I have a MacPro at home, and I am running VMware Fusion on it. At night, I sleep the machine to save electricity. I have a CentOS guest running and the time is always out of sync. After the VM is restored from sleep, the NTP service is no longer running and my time really drifts.

I finally sat down and tried to figure out my time sync issues on CentOS and VMware. This document explains it all. At the bottom they say you should turn off VMware tools time sync and use NTPD.

To install NTPD (with the recommended changes from the above document)

  1. yum install ntp
  2. chkconfig ntpd on
  3. sed -i 1i”tinker panic 0″ /etc/ntp.conf
  4. sed -i “s/^server\t127.127.1.0/#server\t127.127.1.0/g” /etc/ntp.conf
  5. sed -i “s/^fudge\t127.127.1.0/#fudge\t127.127.1.0/g” /etc/ntp.conf
  6. service ntpd start

The “tinker panic 0” is the most important part. Now when my VMware Fusion wakes and the CentOS guest powers on, NTP gets everything setup correctly.

Powershell script to install Cygwin

I like having Cygwin installed on my machine, and since I always re-image, I needed a script to install Cygwin automatically.

function Install-Cygwin {
   param ( $TempCygDir="$env:temp\cygInstall" )
   if(!(Test-Path -Path $TempCygDir -PathType Container))
       $null = New-Item -Type Directory -Path $TempCygDir -Force
   $client = new-object System.Net.WebClient
   $client.DownloadFile("", "$TempCygDir\setup.exe" )
   Start-Process -wait -FilePath "$TempCygDir\setup.exe" -ArgumentList "-q -n -l $TempCygDir -s -R c:\Cygwin"
   Start-Process -wait -FilePath "$TempCygDir\setup.exe" -ArgumentList "-q -n -l $TempCygDir -s -R c:\Cygwin -P openssh"

This will download and install Cygwin and install the openssh package.

OpenVPN on windows with a TUN device

Since my laptop hard drive  died, I did not have access to my home VPN. I needed to set up OpenVPN on windows. I setup my PKI and installed the portable version of OpenVPN. Tried connecting and got this error:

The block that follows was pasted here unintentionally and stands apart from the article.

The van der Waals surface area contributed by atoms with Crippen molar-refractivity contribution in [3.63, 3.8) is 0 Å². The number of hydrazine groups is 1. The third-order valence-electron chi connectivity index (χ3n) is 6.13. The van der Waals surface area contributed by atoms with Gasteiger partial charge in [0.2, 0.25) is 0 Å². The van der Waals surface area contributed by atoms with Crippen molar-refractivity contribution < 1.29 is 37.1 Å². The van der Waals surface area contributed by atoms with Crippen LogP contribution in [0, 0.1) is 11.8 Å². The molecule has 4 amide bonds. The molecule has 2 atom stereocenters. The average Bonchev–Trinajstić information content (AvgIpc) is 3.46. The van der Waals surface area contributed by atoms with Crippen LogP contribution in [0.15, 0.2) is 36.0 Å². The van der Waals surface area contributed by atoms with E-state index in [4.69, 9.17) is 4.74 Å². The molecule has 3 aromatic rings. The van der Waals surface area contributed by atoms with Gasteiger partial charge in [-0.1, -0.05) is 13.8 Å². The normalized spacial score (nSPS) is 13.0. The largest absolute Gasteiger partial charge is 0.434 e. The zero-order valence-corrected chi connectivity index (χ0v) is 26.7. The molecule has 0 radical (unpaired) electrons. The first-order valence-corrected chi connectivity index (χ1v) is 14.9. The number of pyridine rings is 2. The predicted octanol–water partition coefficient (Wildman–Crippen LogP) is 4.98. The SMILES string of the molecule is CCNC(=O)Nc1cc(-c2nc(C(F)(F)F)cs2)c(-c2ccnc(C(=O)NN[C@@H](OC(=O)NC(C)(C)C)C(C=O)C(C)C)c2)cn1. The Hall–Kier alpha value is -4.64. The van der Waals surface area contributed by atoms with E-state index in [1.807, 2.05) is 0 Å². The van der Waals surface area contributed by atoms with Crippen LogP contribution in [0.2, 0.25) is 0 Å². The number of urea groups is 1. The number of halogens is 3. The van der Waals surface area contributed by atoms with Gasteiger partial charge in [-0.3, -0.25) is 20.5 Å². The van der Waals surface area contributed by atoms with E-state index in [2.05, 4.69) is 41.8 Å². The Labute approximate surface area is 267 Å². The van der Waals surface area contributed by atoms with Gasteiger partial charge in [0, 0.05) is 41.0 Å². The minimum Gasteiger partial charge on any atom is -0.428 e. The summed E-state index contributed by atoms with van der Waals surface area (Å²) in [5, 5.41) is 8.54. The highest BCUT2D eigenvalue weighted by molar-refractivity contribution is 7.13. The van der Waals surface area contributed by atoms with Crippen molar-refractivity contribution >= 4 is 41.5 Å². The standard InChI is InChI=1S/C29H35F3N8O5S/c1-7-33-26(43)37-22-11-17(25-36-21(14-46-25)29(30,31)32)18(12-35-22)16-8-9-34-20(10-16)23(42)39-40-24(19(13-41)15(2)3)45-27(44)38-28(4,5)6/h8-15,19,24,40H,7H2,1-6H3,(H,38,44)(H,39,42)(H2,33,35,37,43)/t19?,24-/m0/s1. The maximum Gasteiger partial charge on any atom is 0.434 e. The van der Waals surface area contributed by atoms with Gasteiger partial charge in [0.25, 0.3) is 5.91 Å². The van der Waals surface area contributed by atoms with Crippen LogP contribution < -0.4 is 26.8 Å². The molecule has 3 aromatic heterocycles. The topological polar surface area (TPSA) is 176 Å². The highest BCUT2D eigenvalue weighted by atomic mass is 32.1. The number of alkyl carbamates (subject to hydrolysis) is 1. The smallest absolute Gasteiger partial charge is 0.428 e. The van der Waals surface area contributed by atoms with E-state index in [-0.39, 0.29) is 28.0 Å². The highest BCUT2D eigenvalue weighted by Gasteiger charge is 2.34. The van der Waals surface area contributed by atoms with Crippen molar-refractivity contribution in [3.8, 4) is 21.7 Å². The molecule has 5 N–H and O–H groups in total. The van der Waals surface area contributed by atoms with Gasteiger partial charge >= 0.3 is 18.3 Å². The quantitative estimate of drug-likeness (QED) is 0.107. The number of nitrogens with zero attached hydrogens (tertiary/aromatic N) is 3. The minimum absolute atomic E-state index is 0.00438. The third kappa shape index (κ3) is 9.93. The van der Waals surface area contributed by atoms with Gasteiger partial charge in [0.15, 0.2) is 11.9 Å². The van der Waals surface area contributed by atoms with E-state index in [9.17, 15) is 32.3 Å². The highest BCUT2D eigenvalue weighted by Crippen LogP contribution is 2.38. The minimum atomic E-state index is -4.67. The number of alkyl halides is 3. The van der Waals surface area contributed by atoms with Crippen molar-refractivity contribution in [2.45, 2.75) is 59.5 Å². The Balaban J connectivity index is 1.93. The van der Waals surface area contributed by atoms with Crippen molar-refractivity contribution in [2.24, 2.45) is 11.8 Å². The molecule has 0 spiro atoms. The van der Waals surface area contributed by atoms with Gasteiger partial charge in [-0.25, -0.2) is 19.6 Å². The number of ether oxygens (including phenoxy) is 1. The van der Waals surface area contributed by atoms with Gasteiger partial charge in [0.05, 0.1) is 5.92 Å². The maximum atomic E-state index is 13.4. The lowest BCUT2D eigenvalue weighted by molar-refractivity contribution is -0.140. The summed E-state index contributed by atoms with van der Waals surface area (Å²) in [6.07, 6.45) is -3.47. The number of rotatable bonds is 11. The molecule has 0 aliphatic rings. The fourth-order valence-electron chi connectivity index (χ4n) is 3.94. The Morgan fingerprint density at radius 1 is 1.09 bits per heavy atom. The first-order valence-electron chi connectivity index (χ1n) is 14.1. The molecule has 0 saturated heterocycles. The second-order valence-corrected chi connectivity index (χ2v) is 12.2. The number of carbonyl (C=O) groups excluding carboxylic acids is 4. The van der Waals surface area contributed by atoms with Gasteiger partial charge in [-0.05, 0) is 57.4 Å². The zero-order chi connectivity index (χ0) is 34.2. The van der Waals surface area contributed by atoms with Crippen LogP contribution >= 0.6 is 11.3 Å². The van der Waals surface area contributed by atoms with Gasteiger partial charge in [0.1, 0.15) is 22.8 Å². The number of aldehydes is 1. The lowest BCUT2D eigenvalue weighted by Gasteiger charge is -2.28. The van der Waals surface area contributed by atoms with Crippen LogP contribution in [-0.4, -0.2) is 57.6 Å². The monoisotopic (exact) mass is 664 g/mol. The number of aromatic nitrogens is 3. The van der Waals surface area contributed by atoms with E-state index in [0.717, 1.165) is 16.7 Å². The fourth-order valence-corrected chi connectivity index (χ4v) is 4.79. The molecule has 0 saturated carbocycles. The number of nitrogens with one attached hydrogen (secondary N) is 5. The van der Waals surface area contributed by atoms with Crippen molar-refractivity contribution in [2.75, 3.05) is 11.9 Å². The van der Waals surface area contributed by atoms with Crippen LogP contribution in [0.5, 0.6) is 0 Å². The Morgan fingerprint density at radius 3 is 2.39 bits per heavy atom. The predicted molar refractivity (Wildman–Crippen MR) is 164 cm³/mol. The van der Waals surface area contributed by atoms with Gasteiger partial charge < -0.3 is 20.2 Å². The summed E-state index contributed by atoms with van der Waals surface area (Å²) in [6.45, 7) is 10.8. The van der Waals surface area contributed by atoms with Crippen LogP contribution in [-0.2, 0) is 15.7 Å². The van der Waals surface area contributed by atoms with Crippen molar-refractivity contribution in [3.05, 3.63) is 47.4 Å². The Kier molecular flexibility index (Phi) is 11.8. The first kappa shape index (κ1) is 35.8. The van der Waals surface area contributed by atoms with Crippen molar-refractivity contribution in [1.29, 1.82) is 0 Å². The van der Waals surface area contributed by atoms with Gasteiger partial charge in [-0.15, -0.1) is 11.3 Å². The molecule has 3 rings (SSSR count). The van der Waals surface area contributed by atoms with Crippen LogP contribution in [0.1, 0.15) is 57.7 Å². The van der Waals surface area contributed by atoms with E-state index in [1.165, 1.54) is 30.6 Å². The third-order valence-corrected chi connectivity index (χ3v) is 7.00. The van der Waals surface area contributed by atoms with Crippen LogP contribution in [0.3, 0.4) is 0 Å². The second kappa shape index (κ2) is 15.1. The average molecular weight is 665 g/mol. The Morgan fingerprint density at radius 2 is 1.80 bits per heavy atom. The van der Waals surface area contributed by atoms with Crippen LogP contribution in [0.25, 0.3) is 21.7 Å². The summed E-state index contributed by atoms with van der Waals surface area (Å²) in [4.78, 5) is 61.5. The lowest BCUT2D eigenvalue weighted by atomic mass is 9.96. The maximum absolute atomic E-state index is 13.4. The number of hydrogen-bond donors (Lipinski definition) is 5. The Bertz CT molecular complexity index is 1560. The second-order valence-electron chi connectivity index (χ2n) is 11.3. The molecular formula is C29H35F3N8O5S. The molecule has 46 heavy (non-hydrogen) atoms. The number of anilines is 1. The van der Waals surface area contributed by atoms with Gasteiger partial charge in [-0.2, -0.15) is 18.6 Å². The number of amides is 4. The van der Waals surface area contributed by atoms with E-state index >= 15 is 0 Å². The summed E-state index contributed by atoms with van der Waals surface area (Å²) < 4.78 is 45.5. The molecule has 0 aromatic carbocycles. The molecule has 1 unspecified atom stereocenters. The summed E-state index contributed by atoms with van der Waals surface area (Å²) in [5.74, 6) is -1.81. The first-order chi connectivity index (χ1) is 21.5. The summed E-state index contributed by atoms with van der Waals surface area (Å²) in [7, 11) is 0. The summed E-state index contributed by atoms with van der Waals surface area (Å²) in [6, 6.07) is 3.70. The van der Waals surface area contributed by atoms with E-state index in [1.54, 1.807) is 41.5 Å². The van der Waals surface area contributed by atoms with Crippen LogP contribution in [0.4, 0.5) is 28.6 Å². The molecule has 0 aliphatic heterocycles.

There is a problem in your selection of –ifconfig endpoints [local=X.X.X.X, remote=X.X.X.X]. The local and remote VPN endpoints cannot use the first or last address within a given subnet.

The fix? Add the following to your server config:

topology subnet

Running a BASH script when my Laptop is opened at home – Part 1

My laptop hard drive died. I was upset only because there was data on my laptop that had not been moved over to my desktop. My desktop has time machine and is rsynced to several other drives and locations.

So I lost data. My own fault because I was not diligent in moving data off my laptop.

To make sure this did not happen again, I needed the ability to run a script when I open my laptop at home. But how?

  • First, I thought about identifying being at home by my wireless SSID. That was okay, but what if I was connected by wire?
  • Second, I thought about identifying home based on my subnet. Well, I could find myself on a network with the same range, and that could be bad.
  • Then I found this link that showed some code on how to get the MAC address of the defined Default Gateway. Perfect.

MAC addresses should be unique. Therefore the BASH script should only run when I am on my home network.

Here is the BASH script to find the Default Gateway’s MAC address

GATEWAY=`netstat -rn | grep default | cut -c20-35`
MACADDRESS=`arp -n $GATEWAY | cut -f4 -d' '`

Next step is to use this code when I open my Laptop lid.